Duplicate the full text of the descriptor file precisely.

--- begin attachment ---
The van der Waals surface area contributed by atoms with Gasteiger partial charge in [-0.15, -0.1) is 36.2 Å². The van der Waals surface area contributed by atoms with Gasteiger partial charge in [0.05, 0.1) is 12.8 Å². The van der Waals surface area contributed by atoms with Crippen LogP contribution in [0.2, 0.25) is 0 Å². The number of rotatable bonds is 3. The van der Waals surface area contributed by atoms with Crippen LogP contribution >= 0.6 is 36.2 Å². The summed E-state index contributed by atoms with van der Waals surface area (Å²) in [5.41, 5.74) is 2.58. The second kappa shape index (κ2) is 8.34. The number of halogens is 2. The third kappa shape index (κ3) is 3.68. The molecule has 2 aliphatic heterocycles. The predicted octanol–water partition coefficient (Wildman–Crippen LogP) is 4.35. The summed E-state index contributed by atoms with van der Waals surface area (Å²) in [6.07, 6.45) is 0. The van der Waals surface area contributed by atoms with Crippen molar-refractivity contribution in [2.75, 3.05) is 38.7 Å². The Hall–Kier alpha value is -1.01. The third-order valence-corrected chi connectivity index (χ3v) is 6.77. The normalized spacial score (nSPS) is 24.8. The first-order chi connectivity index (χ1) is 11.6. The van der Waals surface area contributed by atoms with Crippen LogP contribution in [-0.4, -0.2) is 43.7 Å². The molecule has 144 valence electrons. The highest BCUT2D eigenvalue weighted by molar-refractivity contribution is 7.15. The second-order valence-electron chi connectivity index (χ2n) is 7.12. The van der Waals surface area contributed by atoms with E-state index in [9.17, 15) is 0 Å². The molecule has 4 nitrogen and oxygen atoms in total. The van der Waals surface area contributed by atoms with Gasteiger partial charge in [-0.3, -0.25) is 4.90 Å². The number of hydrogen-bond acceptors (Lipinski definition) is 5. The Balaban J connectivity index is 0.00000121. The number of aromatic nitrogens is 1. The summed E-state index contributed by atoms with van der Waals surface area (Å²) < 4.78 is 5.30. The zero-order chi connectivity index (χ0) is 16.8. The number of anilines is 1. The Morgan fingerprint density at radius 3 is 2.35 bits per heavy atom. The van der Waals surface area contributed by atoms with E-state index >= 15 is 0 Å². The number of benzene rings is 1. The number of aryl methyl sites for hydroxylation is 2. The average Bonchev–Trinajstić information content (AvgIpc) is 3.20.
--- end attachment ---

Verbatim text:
The van der Waals surface area contributed by atoms with Gasteiger partial charge in [-0.15, -0.1) is 36.2 Å². The van der Waals surface area contributed by atoms with Gasteiger partial charge in [0.05, 0.1) is 12.8 Å². The van der Waals surface area contributed by atoms with Crippen LogP contribution in [0.2, 0.25) is 0 Å². The number of rotatable bonds is 3. The van der Waals surface area contributed by atoms with Crippen LogP contribution >= 0.6 is 36.2 Å². The summed E-state index contributed by atoms with van der Waals surface area (Å²) in [5.41, 5.74) is 2.58. The second kappa shape index (κ2) is 8.34. The number of halogens is 2. The third kappa shape index (κ3) is 3.68. The molecule has 2 aliphatic heterocycles. The predicted octanol–water partition coefficient (Wildman–Crippen LogP) is 4.35. The summed E-state index contributed by atoms with van der Waals surface area (Å²) in [6.07, 6.45) is 0. The van der Waals surface area contributed by atoms with Crippen molar-refractivity contribution in [2.75, 3.05) is 38.7 Å². The Hall–Kier alpha value is -1.01. The third-order valence-corrected chi connectivity index (χ3v) is 6.77. The normalized spacial score (nSPS) is 24.8. The first-order chi connectivity index (χ1) is 11.6. The van der Waals surface area contributed by atoms with Crippen LogP contribution in [-0.4, -0.2) is 43.7 Å². The molecule has 144 valence electrons. The highest BCUT2D eigenvalue weighted by molar-refractivity contribution is 7.15. The second-order valence-electron chi connectivity index (χ2n) is 7.12. The van der Waals surface area contributed by atoms with E-state index in [9.17, 15) is 0 Å². The molecule has 4 nitrogen and oxygen atoms in total. The van der Waals surface area contributed by atoms with Gasteiger partial charge in [-0.3, -0.25) is 4.90 Å². The number of hydrogen-bond acceptors (Lipinski definition) is 5. The Balaban J connectivity index is 0.00000121. The number of aromatic nitrogens is 1. The summed E-state index contributed by atoms with van der Waals surface area (Å²) < 4.78 is 5.30. The zero-order chi connectivity index (χ0) is 16.8. The number of anilines is 1. The Morgan fingerprint density at radius 3 is 2.35 bits per heavy atom. The van der Waals surface area contributed by atoms with E-state index >= 15 is 0 Å². The number of benzene rings is 1. The number of aryl methyl sites for hydroxylation is 2. The average Bonchev–Trinajstić information content (AvgIpc) is 3.20.